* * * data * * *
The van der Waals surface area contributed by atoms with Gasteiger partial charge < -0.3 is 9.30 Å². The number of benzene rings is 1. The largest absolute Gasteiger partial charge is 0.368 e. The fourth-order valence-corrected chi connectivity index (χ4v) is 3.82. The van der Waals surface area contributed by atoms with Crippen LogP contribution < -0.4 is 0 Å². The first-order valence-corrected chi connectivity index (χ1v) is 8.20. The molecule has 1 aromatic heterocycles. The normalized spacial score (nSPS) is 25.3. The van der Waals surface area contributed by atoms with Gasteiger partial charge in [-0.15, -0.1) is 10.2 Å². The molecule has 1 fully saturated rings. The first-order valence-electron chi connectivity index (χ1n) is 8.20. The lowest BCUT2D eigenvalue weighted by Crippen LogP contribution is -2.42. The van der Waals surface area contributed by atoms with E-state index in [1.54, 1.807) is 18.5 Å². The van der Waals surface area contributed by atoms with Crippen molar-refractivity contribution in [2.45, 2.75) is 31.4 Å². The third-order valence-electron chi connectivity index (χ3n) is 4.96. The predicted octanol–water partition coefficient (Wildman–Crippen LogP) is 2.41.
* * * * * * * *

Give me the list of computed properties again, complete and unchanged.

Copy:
The van der Waals surface area contributed by atoms with Gasteiger partial charge < -0.3 is 9.30 Å². The number of benzene rings is 1. The largest absolute Gasteiger partial charge is 0.368 e. The fourth-order valence-corrected chi connectivity index (χ4v) is 3.82. The van der Waals surface area contributed by atoms with Crippen LogP contribution < -0.4 is 0 Å². The first-order valence-corrected chi connectivity index (χ1v) is 8.20. The molecule has 1 aromatic heterocycles. The normalized spacial score (nSPS) is 25.3. The van der Waals surface area contributed by atoms with Gasteiger partial charge in [-0.15, -0.1) is 10.2 Å². The molecule has 1 fully saturated rings. The first-order valence-electron chi connectivity index (χ1n) is 8.20. The lowest BCUT2D eigenvalue weighted by Crippen LogP contribution is -2.42. The van der Waals surface area contributed by atoms with E-state index in [1.54, 1.807) is 18.5 Å². The van der Waals surface area contributed by atoms with Crippen molar-refractivity contribution in [2.45, 2.75) is 31.4 Å². The third-order valence-electron chi connectivity index (χ3n) is 4.96. The predicted octanol–water partition coefficient (Wildman–Crippen LogP) is 2.41.